State of Real Estate 2014

We explore the biggest market trends, where the key indicators say we’re headed and how to maximize your investment



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7. The Pitfalls: What to Avoid  

There are two big pitfalls arrayed before people in the real-estate market. One is to actually believe the numbers you read on the aggregator realty sites spread across the Internet. “If you go to the major players like Zillow, Trulia, AOL Homes and so forth” notes Russ Pruner, “the information they have can be way off. Because the diversity of housing in Greenwich, where you can have an inexpensive house next to a very expensive house, it throws off their analytic programs quite a bit.”

The second pitfall is the natural human assumption that one’s house is worth, oh, a couple hundred thousand more than it ought to be. “It’s human nature,” says Lynch. “No one was prepared for what happened in 2009 and it’s been a difficult couple years for a number of people. The values of all these properties have unfortunately decreased over the last five years. It’s a very hard moment for people to realize that their house’s price is not what they hoped for and for all the work they’ve put into it.” But, she says, once they get real on today’s prices, the house sells.  


8. Commercial: What’s Happening on the Avenue

It was clear to everyone here how hard downtown was hit by the recession. The pains were probably felt all the way to Hartford. Because people like to shop in Greenwich, whether for mattresses or Maseratis, the state collects about a half-billion in sales tax from us.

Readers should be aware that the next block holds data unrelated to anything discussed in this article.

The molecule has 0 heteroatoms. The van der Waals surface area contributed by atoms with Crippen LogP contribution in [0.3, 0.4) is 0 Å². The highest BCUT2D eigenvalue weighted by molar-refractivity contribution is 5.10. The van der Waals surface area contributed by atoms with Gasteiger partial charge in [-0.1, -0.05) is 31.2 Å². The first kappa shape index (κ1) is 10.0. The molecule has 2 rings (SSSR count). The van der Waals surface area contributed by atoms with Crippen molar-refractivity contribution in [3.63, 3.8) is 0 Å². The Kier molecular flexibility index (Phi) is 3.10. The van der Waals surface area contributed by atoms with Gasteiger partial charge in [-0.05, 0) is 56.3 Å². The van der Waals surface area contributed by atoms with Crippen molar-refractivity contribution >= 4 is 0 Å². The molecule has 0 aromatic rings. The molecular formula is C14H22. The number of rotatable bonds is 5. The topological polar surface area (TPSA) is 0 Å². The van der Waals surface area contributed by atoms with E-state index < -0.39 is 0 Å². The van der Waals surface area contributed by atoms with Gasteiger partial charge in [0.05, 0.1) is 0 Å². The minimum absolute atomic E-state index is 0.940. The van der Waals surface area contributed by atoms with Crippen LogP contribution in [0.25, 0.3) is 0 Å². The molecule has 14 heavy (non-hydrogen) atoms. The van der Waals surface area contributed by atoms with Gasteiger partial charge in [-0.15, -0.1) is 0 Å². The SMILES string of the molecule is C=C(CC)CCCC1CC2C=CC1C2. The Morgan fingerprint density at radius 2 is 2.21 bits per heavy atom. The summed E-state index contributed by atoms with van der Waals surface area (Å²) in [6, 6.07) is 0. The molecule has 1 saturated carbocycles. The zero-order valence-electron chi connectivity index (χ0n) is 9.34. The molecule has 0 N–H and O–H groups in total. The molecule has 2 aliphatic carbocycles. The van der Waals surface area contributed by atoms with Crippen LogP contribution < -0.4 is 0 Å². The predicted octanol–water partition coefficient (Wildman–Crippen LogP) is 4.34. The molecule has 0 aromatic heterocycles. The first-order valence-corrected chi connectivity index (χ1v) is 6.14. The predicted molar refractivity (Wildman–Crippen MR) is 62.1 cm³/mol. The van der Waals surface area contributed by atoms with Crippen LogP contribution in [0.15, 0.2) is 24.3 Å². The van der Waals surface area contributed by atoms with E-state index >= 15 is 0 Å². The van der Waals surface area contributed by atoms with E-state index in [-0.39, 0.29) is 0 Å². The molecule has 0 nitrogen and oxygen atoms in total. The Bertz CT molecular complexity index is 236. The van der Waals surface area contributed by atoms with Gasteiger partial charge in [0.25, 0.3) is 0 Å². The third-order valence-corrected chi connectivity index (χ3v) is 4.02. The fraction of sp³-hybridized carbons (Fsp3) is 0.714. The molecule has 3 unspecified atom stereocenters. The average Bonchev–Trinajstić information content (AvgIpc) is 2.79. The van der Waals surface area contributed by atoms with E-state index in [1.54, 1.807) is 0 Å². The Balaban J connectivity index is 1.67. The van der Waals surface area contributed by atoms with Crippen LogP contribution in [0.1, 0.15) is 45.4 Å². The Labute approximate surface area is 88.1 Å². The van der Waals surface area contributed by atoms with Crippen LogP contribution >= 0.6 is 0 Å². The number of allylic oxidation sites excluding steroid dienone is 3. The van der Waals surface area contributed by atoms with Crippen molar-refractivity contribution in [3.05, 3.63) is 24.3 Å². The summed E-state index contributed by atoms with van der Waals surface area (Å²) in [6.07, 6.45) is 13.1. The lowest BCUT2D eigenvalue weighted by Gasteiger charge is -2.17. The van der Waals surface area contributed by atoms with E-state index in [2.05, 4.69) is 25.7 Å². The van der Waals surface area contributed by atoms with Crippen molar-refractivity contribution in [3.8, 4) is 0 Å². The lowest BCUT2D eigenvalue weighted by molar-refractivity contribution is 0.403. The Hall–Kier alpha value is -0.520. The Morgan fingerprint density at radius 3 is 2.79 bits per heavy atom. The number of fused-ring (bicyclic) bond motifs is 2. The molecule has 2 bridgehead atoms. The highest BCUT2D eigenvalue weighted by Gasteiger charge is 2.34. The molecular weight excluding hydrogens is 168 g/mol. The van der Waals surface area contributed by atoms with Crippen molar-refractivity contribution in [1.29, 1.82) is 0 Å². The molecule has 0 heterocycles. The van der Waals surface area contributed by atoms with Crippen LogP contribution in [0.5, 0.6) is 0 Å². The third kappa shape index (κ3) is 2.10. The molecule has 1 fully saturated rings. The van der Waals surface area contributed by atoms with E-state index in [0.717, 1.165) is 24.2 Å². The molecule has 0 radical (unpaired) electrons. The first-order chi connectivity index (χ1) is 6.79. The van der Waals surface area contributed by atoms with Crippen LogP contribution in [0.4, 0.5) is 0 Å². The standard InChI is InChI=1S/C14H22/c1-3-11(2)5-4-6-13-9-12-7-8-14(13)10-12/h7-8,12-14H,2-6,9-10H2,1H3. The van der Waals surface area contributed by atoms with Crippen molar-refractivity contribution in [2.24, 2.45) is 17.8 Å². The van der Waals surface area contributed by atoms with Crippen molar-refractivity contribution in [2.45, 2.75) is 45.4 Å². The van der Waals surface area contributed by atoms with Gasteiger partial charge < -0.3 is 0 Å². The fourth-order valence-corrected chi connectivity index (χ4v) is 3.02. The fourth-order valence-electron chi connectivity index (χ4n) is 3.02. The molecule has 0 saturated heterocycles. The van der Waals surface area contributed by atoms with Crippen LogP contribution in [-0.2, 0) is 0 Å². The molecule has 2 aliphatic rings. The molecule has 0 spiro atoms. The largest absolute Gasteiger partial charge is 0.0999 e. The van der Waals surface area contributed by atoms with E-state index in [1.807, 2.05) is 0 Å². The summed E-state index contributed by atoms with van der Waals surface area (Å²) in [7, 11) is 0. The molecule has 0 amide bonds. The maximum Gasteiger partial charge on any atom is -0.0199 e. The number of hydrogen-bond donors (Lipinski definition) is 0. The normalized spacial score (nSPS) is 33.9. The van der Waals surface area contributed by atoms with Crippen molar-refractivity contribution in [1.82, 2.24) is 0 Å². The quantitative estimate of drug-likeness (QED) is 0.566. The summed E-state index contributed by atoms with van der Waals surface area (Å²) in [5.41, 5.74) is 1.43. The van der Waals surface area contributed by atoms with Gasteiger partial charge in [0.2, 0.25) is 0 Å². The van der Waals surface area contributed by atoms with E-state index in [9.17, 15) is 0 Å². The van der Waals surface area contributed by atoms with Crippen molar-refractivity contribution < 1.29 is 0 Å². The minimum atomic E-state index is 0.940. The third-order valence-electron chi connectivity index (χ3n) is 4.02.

“In 2009, the world shut down,” notes James Ritman, managing director at Newmark Grubb Knight Frank. “Everything dried up. Before 2008 nobody cared what the rent was—it was a rounding error. Then from 2009 to 2011, everybody was suddenly cost-conscious and wanted value. Last year was the first sign that activity was up and people were willing to pay bigger numbers. The deals that were done last year were very, very positive.”

“In 2014 we’re already seeing some activity coming from Manhattan. The political scene is making a few groups of people nervous where New York will go in the next three or four years.”

The, ahem, de Blasio Effect?

“Yes. We’re already hearing that on tours.”

But that sword cuts both ways. While Ritman could readily name an investment group that was motivated by the tax situation to move to Greenwich last year, he also knows of other companies saying goodbye. “You do have one group that moved to Florida” over taxes, Ritman says, “and we do know of another Greenwich-based group that’s thinking of doing the same thing.”

It’s not enough, in brief, for us to count on our beauty and our tax rates. “The town,” Ritman says, “could make it easier for businesses to move here.”

As far as commercial rentals go, the situation is much improved over the 2009 cratering, when retail business came down by a factor of 30 percent, estimates Thomas Torelli with Allied Property Group. “We saw a lot of leasing on Greenwich Avenue. It took one year to get rid of the excess inventory that took three years to build.”

Around the country, mid-price retailers have suffered the general shift to box stores and the Internet. But Greenwich is not Main Street USA. And Torelli was happy to see the arrival of boutiques like Vince, Joe, Marmot, Sandro, Maje, and rag & bone. He just brokered a big lease for Shreve, Crump & Low, the high-end Boston jewelers, for a store in town. “Our customers want to touch and feel, and want service,” notes Torelli. In brief, forget Amazon, let’s get down to Greenwich Avenue.